An extensive review of potential measurements to use to assess cognitions is beyond the scope of this chapter. However, a few measures deserve mention for those readers who are seeking appropriate assessment instruments that are sensitive to changes in cognition anticipated over the course of treatment. Among the commonly used measures of cognition are the Trauma and Attachment Belief Scale (TABS; Pearlman, 2003), the Personal Beliefs and Reactions Scale (PBRS; Mechanic & Resick, 1993), the World Assump tions Scale (WAS; Janoff-Bulman, 1989), and the Posttraumatic Cognitions Inventory (PTCI; Foa, Ehlers, Clark, Tolin, & Orsillo, 1999b).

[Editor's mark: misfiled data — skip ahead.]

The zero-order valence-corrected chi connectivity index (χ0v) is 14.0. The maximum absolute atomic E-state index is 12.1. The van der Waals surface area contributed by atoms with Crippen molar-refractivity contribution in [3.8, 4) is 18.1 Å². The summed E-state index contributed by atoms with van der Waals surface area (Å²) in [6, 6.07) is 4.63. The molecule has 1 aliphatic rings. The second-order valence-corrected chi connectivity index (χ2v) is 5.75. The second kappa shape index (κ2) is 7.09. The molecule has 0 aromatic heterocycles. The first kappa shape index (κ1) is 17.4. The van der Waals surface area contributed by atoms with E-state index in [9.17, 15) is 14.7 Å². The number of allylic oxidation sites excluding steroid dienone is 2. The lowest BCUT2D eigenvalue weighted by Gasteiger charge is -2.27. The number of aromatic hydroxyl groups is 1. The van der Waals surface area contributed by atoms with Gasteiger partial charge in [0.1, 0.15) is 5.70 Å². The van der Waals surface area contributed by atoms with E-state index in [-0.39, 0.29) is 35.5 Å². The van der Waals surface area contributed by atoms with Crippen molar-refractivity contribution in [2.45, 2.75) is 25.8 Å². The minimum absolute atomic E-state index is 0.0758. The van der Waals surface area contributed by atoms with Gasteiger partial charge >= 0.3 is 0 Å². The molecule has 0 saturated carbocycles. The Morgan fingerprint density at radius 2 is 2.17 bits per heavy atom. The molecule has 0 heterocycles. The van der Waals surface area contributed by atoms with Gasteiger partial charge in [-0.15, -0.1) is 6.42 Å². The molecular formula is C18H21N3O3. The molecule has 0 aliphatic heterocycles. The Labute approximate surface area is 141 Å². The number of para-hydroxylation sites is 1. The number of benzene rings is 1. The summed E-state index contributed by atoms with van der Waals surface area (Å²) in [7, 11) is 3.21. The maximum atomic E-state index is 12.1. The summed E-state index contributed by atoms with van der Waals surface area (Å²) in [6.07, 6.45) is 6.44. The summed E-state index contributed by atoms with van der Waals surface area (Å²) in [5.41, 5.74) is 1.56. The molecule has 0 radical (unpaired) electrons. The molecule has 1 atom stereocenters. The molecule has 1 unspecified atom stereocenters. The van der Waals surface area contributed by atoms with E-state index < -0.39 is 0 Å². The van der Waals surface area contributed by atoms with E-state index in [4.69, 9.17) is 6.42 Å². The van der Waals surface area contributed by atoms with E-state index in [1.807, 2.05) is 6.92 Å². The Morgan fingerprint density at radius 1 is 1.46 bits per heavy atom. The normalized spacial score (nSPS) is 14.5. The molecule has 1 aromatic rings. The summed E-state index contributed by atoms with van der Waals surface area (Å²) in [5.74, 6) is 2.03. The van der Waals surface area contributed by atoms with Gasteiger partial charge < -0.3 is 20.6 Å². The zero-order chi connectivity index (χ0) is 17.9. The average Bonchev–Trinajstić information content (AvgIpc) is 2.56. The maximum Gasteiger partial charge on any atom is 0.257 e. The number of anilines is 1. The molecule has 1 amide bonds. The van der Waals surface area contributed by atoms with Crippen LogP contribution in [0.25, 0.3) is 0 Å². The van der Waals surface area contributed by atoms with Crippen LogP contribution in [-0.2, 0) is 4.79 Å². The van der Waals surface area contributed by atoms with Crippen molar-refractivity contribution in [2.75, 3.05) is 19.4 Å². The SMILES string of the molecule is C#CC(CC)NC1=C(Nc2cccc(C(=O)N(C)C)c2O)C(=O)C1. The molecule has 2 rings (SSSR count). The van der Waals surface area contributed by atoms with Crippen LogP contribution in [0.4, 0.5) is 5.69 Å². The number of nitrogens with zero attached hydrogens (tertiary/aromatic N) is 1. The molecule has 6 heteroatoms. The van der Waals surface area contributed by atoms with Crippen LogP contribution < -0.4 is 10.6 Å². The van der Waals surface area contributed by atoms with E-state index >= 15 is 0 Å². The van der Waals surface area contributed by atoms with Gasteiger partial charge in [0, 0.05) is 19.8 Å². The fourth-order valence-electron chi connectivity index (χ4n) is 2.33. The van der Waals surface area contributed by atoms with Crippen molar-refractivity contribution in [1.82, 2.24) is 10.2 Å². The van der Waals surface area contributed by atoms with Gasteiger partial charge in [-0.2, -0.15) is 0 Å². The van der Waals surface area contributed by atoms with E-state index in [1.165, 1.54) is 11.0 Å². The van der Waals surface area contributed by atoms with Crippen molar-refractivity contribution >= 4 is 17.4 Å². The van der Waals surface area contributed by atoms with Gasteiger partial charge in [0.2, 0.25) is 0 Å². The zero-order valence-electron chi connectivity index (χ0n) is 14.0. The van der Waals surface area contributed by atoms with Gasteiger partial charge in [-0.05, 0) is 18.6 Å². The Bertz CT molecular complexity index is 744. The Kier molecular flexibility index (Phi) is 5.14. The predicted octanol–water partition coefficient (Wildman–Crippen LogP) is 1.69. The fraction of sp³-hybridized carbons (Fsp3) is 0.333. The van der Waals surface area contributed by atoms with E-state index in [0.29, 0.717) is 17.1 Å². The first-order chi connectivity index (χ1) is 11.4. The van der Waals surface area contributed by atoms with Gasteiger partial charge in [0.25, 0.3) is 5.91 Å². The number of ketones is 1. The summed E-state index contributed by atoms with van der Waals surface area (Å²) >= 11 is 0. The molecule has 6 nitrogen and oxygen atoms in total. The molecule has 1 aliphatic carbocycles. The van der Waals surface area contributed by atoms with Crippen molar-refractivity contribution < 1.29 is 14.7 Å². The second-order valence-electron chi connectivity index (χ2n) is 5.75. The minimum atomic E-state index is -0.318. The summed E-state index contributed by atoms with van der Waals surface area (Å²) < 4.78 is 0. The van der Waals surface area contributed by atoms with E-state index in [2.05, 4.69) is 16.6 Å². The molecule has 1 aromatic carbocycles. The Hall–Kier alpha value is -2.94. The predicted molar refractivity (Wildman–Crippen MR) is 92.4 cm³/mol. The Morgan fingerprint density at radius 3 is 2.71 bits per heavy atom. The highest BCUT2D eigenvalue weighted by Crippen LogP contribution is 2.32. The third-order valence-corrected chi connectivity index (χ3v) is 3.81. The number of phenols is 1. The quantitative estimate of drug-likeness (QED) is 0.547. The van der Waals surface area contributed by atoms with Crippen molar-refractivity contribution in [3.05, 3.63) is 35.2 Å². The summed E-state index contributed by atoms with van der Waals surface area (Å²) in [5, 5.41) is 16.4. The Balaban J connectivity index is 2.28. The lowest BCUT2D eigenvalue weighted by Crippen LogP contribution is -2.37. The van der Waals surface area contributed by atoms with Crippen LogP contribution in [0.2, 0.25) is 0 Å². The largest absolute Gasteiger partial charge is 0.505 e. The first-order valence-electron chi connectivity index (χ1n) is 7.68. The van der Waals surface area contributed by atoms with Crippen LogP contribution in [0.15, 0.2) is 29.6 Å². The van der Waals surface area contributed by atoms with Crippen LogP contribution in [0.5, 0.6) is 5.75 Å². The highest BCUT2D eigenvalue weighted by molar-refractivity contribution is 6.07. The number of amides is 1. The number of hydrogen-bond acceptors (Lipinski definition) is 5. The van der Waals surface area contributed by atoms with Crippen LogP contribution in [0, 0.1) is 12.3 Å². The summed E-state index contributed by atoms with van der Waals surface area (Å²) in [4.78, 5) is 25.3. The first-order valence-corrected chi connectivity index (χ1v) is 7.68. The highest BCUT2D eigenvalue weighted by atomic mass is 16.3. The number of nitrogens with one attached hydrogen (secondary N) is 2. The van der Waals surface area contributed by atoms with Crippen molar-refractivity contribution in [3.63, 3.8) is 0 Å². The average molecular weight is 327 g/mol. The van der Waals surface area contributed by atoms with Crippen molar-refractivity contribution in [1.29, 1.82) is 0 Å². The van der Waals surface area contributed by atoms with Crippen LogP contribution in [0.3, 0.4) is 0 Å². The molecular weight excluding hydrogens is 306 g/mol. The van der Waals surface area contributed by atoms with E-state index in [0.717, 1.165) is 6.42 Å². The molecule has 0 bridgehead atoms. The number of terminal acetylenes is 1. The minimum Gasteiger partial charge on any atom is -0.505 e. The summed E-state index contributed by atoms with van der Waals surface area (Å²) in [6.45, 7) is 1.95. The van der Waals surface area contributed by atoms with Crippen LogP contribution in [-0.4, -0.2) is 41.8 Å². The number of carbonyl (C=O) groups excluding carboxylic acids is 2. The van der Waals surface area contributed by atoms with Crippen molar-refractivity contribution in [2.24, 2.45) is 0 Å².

The TABS is an 84-item measure that identifies disruption in several dimensions that impact interpersonal relationships, including Safety, Trust, Esteem, Intimacy, and Control. Similarly, the PBRS is a 55-item measure developed for use with sexual assault survivors to assess eight dimensions of Safety, Trust, Power, Esteem, Intimacy, Negative Rape Beliefs, Self-Blame, and Undoing (i.e., trying to deny or alter the event as a method of assimilation). Three subscales of the PBRS are predictive of intrusive symptoms of PTSD (Self-Blame, Undoing, and Safety), whereas four scales were predictive of avoidant symptoms of PTSD (Trust, Self-Blame, Undoing, Intimacy), and two scales were predictive of arousal symptoms (Power, Safety; Mechanic & Resick, 1993). The WAS is a 32-item measure that evaluates eight categories of personal beliefs, including Benevolence of the World, Benevolence of People, Justice, Controllability of Life Events, Randomness of Life Events, Self-Worth, Self-Control, and Personal Luck. Three of these subscales appear to discriminate between trauma survivors and nontrauma survivors (Self-Worth, Randomness of Life Events, and Benevolence of the World; Janoff-Bulman, 1989). Finally, the PTCI is a 36-item measure that assesses three cognitive factors: Negative Cognitions about Self, Negative Cognitions about the World, and Self-Blame. This measure has also demonstrated an ability to discriminate between clients with and without PTSD (Foa et al., 1999b). Thus there are ample measures available to assess the trauma-related cognitions that are frequently targeted by cognitive interventions.
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